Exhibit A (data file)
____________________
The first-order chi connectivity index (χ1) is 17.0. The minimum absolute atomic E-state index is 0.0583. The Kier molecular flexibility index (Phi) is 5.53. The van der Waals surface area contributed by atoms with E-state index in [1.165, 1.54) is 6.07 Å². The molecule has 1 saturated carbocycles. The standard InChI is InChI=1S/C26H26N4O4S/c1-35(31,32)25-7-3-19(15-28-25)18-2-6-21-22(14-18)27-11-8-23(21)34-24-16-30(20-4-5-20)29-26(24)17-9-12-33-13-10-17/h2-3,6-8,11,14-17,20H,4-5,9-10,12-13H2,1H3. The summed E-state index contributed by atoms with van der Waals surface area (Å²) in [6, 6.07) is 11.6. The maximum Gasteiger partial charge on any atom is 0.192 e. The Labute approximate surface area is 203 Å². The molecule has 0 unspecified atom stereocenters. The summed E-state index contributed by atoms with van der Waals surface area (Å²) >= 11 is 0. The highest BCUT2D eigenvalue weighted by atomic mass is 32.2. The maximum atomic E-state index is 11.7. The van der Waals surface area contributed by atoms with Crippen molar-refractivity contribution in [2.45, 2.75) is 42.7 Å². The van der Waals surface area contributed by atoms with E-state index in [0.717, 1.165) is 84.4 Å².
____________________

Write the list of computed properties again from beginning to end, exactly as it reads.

The first-order chi connectivity index (χ1) is 17.0. The minimum absolute atomic E-state index is 0.0583. The Kier molecular flexibility index (Phi) is 5.53. The van der Waals surface area contributed by atoms with E-state index in [1.165, 1.54) is 6.07 Å². The molecule has 1 saturated carbocycles. The standard InChI is InChI=1S/C26H26N4O4S/c1-35(31,32)25-7-3-19(15-28-25)18-2-6-21-22(14-18)27-11-8-23(21)34-24-16-30(20-4-5-20)29-26(24)17-9-12-33-13-10-17/h2-3,6-8,11,14-17,20H,4-5,9-10,12-13H2,1H3. The summed E-state index contributed by atoms with van der Waals surface area (Å²) in [6, 6.07) is 11.6. The maximum Gasteiger partial charge on any atom is 0.192 e. The Labute approximate surface area is 203 Å². The molecule has 0 unspecified atom stereocenters. The summed E-state index contributed by atoms with van der Waals surface area (Å²) >= 11 is 0. The highest BCUT2D eigenvalue weighted by atomic mass is 32.2. The maximum atomic E-state index is 11.7. The van der Waals surface area contributed by atoms with Crippen molar-refractivity contribution in [2.45, 2.75) is 42.7 Å². The van der Waals surface area contributed by atoms with E-state index in [0.717, 1.165) is 84.4 Å².